It’s that time of the year when therapy providers are carefully reviewing the potential for therapy over the cap for each of their Medicare patients. Beneficiaries may need to exceed the therapy cap for several reasons:
- A single complicated episode of care.
- Multiple related episodes of care.
- Multiple unrelated episodes.
- Using both physical therapy and speech therapy in the same year, as they come under the same therapy cap.
Documenting Effectively for Therapy Over the Cap
Any diagnosis can quality for therapy over the cap, the devil is in the details of the documentation, and it starts with the evaluation. During the initial evaluation the clinician should note complexities and comorbidities present, and how they will affect the plan of care and the progress that the patient will make. Therapists are often good at identifying the complexities and comorbidities (especially in the presence of EMR prompts to do so), but often fail to link them to their predicted impact on the course of therapy. Documentation should be clear, and identify based upon the evaluation how to setup the need for a therapy program that may require more visits, a different approach to therapy, or more frequent reevaluations or even a skilled maintenance program. Objective tests and measures as well as other clinical findings from the therapy examination and evaluation along with the expert insight of the clinician determine the medical necessity for skilled therapy services.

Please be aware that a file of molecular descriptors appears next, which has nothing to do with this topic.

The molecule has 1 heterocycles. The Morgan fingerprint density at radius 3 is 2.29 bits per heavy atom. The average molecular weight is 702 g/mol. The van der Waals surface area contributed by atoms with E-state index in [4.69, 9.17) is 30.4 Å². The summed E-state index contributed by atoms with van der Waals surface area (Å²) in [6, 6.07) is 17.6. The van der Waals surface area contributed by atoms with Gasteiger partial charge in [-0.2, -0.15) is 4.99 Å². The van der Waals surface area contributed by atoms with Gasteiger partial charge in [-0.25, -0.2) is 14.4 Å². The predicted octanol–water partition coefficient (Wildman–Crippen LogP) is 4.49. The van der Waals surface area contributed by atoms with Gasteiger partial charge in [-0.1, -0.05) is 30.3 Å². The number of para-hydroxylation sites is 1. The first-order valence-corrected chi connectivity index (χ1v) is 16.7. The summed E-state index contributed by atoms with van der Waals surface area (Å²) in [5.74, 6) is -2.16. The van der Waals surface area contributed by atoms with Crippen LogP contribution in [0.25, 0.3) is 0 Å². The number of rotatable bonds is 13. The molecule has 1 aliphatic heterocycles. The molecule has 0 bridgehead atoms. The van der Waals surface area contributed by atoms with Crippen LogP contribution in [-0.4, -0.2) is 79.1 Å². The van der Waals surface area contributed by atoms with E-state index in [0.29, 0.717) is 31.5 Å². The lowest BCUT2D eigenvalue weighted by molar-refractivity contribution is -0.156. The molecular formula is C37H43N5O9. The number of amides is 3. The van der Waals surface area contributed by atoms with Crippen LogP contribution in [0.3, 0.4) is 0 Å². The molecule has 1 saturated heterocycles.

CMS provides guidance on therapy over the cap:
In making a decision about whether to utilize the exception, clinicians shall consider, for example, whether services are appropriate to: The patient’s condition, including the diagnosis, complexities, and severity; The services provided, including their type, frequency, and duration; and The interaction of current active conditions and complexities that directly and significantly influence the treatment such that it causes services to exceed caps.
During the next 10 visits, on the way to the progress report keep track of treatment sessions and ask yourself:
- Am I continually reassessing the patient?
- Am I updating objective tests and measures?
- Am I progressing the patient in the treatment session and in the home exercise program?
- Am I noting the patient’s response to therapy, and their active participation in their HEP?
At the 10th visit your progress report should demonstrate the medical necessity for continued care, and it not, therapy should be wrapped up and the patient discharged. If this first progress report doesn’t demonstrate medical necessity for continued care, it likely won’t by the second progress report – the point when the patient is in all probability over the therapy cap.
As the therapy cap approaches for your patients consider a contemporaneous peer clinical review to ensure that all the correct clinical information to support the medical necessity for continued skilled therapy or skilled maintenance therapy is documented: in the evaluation and in the important first progress report.
Do you have patients approaching the cap? Do you concurrently review the medical necessity for continued care at the first progress report before the patient reaches the therapy cap?